I know the headline sounds like an infomercial, or maybe one of those sensational blurbs on the cover of a women’s magazine. I am trying to catch your attention as I want to share something with you I’ve seen truly transform marriages, including my own.
This guidance is based on a solid, validated life-truth. If you take it seriously and work it for at least 90 days, you will see a difference in yourself and probably in your spouse as well. In fact, I believe if every couple adopted this approach, the rate of divorce could drop by half. It can be that transforming.
Here is the truth: Whatever we focus on, expands.
We’re hardwired for focus
I doubt this is news to you. You could hear something similar from just about any positive-thinking evangelist or motivational speaker, from Norman Vincent Peale to Wayne Dyer to Oprah. Performance professionals – think athletes, musicians and public speakers – make an art of doing this – by visualizing exactly how they want to perform in a given situation. This is the epitome of what it means to focus on what we want to expand. These professionals laser focus on their desired outcome. They see it in their mind, they believe it, and then strive to achieve it.
There is apparently something in the human brain that hardwires us for focus. Our energy flows where our attention goes! Take for instance gratitude – the act of being thankful and showing appreciation. Recent research has shown that when we focus on practicing gratitude every day, it changes the biology of our brains. Our levels of dopamine – the chemical that makes us feel better – actually increase! How incredible is that?! Now keep in mind, it’s not being grateful that does this; it’s the act of practicing gratitude. There is a difference. When we focus on gratefulness, we in turn become truly grateful. Our focus expands into our behavior. (For more, check research published by UCLA neuroscience researcher Alex Korb in The Upward Spiral and by Brene Brown in The Gifts of Imperfection.)
What do you focus on in your marriage?
So how can you use this phenomenon to positively impact your marriage, you ask? Here’s how:
If you focus on the negative in your marriage, it will gradually balloon into the only thing you can think about, overshadowing any of the remotely positive aspects of your marriage.
If you focus on the positive, the reverse happens. You’ll start seeing more and more aspects of your marriage about which to be thankful….and hopeful.
How it worked for me
There were many ingredients that contributed to my dissatisfaction with my marriage 15 years ago. I was the poster child for focusing on the negative. I could see everything about my husband that was subpar, that wasn’t the way I wanted him to be, that didn’t live up to what I wanted in a relationship. It got so bad at one point I even told him I never really loved him. You can read more about that here.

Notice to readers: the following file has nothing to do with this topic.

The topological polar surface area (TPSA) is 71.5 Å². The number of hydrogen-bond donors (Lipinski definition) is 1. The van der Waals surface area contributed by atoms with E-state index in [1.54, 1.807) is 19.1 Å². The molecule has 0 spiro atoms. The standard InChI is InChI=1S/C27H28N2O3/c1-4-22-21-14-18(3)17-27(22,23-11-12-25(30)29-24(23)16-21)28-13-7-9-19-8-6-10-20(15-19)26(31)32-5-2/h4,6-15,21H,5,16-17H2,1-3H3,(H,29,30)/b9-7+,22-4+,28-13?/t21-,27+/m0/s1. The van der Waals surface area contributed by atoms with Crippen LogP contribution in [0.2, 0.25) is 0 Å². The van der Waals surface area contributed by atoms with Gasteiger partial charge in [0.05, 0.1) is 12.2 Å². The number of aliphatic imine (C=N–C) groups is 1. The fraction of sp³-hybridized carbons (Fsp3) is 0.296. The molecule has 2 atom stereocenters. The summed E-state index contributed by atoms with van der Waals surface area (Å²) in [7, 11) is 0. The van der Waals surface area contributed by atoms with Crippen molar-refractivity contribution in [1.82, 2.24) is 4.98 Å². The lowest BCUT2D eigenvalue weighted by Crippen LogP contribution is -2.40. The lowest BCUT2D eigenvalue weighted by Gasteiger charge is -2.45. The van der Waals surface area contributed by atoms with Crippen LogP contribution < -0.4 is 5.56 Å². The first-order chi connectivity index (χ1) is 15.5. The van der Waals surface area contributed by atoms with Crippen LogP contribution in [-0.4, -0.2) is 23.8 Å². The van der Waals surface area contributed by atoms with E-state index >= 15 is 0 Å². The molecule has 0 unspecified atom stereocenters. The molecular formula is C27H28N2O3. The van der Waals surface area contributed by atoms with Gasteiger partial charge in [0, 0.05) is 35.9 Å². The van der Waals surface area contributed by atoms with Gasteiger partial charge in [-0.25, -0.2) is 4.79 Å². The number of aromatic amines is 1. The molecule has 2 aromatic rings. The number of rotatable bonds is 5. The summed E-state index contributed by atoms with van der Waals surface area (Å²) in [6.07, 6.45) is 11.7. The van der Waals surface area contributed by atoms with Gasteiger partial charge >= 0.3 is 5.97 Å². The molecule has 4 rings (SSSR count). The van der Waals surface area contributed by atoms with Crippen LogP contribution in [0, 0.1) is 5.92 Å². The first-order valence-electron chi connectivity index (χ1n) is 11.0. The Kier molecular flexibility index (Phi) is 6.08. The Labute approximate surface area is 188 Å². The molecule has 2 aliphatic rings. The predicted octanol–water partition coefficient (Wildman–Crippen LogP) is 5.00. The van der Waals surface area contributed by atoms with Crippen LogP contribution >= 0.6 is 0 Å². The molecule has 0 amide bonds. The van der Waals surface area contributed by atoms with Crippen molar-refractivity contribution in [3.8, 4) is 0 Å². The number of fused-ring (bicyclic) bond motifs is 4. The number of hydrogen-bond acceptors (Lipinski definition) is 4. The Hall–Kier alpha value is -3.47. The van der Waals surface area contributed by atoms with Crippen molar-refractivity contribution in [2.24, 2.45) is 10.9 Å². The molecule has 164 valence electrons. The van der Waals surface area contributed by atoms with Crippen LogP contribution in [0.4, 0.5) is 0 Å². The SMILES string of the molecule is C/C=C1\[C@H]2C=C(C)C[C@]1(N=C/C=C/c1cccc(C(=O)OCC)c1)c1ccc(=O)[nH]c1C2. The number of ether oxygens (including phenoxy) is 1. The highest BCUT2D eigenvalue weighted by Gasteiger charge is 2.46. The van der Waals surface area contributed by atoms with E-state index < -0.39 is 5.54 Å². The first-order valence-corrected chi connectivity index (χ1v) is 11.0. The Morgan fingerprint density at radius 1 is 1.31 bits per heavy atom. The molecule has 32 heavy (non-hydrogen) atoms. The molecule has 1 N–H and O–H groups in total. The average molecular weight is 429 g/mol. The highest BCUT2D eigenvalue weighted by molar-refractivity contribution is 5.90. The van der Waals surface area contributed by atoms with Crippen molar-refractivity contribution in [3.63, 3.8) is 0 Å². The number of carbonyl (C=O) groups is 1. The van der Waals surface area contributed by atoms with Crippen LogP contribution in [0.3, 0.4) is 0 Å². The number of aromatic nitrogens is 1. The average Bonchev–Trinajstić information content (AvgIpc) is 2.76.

However, long story short, I decided I wanted to be married. I decided even though many of his behaviors drove me crazy, many more of them were invaluable to me and truly worth treasuring.
I chose to focus on my husband’s adorable qualities, and you know what? He became infinitely adorable to me. Did he still possess those less-desirable qualities too? Sure he did. And does! We all do. But, they aren’t my focus anymore.
Now this didn’t happen overnight. But it worked. This is truth, folks – focusing on what I wanted to expand in my marriage, and in me, popped the negative balloons and replaced them with vibrant helium-filled balloons that to this day continue to lift my marriage.
5 ways to apply this approach
If you want to make a serious attempt at applying this approach to your marriage, here are some specific ways to do it. Choose one or two that fit you and be diligent for the next 90 days.
- On your own:
- Make a daily habit of thinking about one positive aspect of your spouse. This can be during your morning getting-dressed time, or during your shower, or while you’re walking the dog. You don’t have to come up with a new something every day; just concentrate on what’s most meaningful for that day.
- Keep a written record of what’s good in your marriage. I suggest keeping it private, somewhere your spouse wouldn’t normally see, so you’re not doing it just for show. This is just for you, as a way to refocus on your mental commitment.
- When something negative comes to mind, match it with a positive. Over the next 90 days you will inevitably have conflict. Something negative about your spouse will emerge. When it happens, acknowledge it, then immediately pair it with, “… but I love how she ___________” or “… but he’s really good about _________________.” For every negative, come up with a positive.
- Make a game of focusing on the what’s good about your marriage. This can be just a fun conversation over supper, or a more serious discussion during your weekly couple time. It can start with silly stuff like, “We both crave chocolate ice cream” or “We both love to binge on Netflix,” but if you keep it going, you’ll be amazed at the depth you’ll find.
- Take a walk once a week and tell your spouse something good that happened. It doesn’t even have to be about your marriage. Just practice on sharing goodness with one another.
There it is – free advice that can transform your marriage, based on a truth about how our brains work.
Don’t give up, please
I know all kinds of barriers can get in the way of applying good advice, no matter how truthful it is. If you’re in a space where you can’t come up with anything positive about your relationship, I beg you, don’t give up. Reach out. Our team has ways to help, over the phone, over the computer, in person, however works best for you. It could be you just need a little jump-start. We can help with that, and deeper work if needed.